August 3rd, 2008

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Lake Ray Hubbard, Garland, Texas USA

Today my brother, my sister, my sister's children, my wife and I gathered at my father's home in south Arkansas to celebrate my father's 75th birthday. It's good to have time together with loved ones. The day went smoothly. When my niece, my nephew and I walked around the property near my father's home, we saw lots of blue jays. I like blue jays because they are common yet lovely, because their call is a wonderfully obnoxious "jay! jay!" and because they always have the air of someone hoping to get to the fruit market in time to purchase the last persimmon of the season.

On the way home, we stopped in Garland's massive Bass Pro Shop, the chain store located on large Lake Ray Hubbard. This Bass Pro outlet is the only one which, in theory, allows one to test drive boats out the back way, though in fact I did not see this occur.

My wife enjoyed two recent guided fishing trips she took, leading her to want to get proper bass fishing equipment. My fishing is strictly of the low-cost, Shakespeare and Zebco variety, leading us to seek out a consultation with an expert. Our particular expert was a charming man who explained his products simply and with aplomb. Soon she had an elegantly light and responsive rod and a capable and attractive spinning reel. I am sticking with my Zebco. She will be ready for our next trip with the kind of outfit that lasts one for 20 years, while I continue to fish the kind of gear that lasts for 20 months.

We ate grilled walleye in the little fish cafe in the store, and enjoyed the view of Lake Ray Hubbard from the back patio of the store. I bought a kind of digital camera favored by hunters that only snaps shots when critters move nearby. I want to use this to create photos and perhaps video of birds at our feeder.

The time has slipped past 1:30 a.m., but I am still inwardly driving past lovely north Texas fields filled with cattle, horses, donkeys, egrets and signs for cold welds, cowboy churches and Hope watermelons.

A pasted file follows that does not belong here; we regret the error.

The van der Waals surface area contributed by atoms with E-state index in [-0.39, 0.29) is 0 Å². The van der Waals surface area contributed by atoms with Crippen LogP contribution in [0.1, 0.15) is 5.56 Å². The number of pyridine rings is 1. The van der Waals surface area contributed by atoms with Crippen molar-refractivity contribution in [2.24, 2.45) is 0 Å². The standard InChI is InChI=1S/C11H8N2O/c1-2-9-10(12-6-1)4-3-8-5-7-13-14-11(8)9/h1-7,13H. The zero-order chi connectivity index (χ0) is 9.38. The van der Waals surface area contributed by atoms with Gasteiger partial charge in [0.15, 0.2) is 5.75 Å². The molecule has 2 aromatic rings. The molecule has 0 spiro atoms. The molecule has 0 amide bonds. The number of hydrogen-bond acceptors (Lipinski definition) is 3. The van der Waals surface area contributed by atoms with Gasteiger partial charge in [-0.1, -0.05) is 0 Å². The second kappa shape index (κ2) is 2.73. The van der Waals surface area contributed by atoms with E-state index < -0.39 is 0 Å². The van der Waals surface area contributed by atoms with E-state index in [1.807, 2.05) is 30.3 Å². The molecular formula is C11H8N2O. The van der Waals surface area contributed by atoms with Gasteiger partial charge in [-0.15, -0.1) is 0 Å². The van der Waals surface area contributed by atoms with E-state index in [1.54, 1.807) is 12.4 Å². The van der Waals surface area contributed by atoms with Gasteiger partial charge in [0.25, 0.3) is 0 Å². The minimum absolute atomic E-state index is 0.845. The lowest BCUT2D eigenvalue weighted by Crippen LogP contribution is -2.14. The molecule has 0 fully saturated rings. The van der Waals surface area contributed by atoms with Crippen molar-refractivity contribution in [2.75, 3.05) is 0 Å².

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Cardinals in Cedars


Texas Sky in August, originally uploaded by gurdonark.

I rose early today and drove a few miles north to McKinney's Erwin Park. I usually visit this park on cold days in winter, when I share moments of solitude under December skies with vultures, crows, and robins.

This morning I arrived just before the time the park opens at 8 a.m. The parking lots were full of cars. Errwin Park's main draw is as a single-track bicycle place. Although we have no mountains in Collin County, a riparian woodland offers the cyclist the chance to roll up and down into little ravines, in between jaunts under amber skies through yellow fields.

I found a parking space in one of the more remote lots, where only a car or two was parked. The wonderful thing about Erwin Park is that it has such a broad expanse of land that even moderately heavy usage by other hikers does not impact the sense of "alone with nature" that I long for when I visit a park.

I stood by a small forest where a warbler sang from a tree, taking a voice recording of his song. I watched a cardinal saunter from bare branch to bare branch of a tree above me. I watched little fish make little zipper marks on the surface of a pond. I listened to the lowing of cattle, often placid, but one calf had an urgent compliant to raise.

I had my little Mikona DV-8 camera, whose .3 megapixels gives a mildly lomo effect to each snapshot it takes. This camera has no "view screen" and no "smart card". It has a tiny flash memory which holds 25 small pictures. I filled the camera.

When I drove to exit the park, I saw a lovely hot air balloon framed just above a horizon of woodland. I hurriedly cleared a picture off the camera, so that I could snap a shot. After a wrong button-press or so, I finally had 1 picture left to shoot. I turned to the horizon, just in time to see the lovely balloon go down. This is the photographic equivalent of the "one that got away".

I like open spaces in which so many thing shappen, but only if you watch and listen subtly for the changes and events.

When I drove home, I saw the parched heat has shriveled the local corn fields. Farming is a giant lottery, and only the Summer knows who wins.